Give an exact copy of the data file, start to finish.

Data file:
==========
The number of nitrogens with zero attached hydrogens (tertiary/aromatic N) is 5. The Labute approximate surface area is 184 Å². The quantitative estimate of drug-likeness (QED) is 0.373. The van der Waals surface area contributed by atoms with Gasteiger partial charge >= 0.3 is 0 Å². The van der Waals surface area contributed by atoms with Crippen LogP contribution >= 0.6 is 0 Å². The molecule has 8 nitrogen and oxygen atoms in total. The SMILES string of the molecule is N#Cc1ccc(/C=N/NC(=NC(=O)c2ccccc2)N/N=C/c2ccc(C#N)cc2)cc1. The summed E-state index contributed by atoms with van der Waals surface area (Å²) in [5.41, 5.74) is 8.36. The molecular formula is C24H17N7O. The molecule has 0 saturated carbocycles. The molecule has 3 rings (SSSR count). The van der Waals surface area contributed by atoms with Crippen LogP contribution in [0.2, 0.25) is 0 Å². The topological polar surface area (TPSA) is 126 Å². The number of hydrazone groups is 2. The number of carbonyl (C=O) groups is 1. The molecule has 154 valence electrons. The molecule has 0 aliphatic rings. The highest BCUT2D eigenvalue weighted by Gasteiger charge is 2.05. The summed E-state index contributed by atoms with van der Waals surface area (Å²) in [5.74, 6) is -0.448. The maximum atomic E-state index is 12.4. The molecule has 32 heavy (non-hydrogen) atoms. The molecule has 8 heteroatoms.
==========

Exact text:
The number of nitrogens with zero attached hydrogens (tertiary/aromatic N) is 5. The Labute approximate surface area is 184 Å². The quantitative estimate of drug-likeness (QED) is 0.373. The van der Waals surface area contributed by atoms with Gasteiger partial charge >= 0.3 is 0 Å². The van der Waals surface area contributed by atoms with Crippen LogP contribution >= 0.6 is 0 Å². The molecule has 8 nitrogen and oxygen atoms in total. The SMILES string of the molecule is N#Cc1ccc(/C=N/NC(=NC(=O)c2ccccc2)N/N=C/c2ccc(C#N)cc2)cc1. The summed E-state index contributed by atoms with van der Waals surface area (Å²) in [5.41, 5.74) is 8.36. The molecular formula is C24H17N7O. The molecule has 0 saturated carbocycles. The molecule has 3 rings (SSSR count). The van der Waals surface area contributed by atoms with Crippen LogP contribution in [0.2, 0.25) is 0 Å². The topological polar surface area (TPSA) is 126 Å². The number of hydrazone groups is 2. The number of carbonyl (C=O) groups is 1. The molecule has 154 valence electrons. The molecule has 0 aliphatic rings. The highest BCUT2D eigenvalue weighted by Gasteiger charge is 2.05. The summed E-state index contributed by atoms with van der Waals surface area (Å²) in [5.74, 6) is -0.448. The maximum atomic E-state index is 12.4. The molecule has 32 heavy (non-hydrogen) atoms. The molecule has 8 heteroatoms.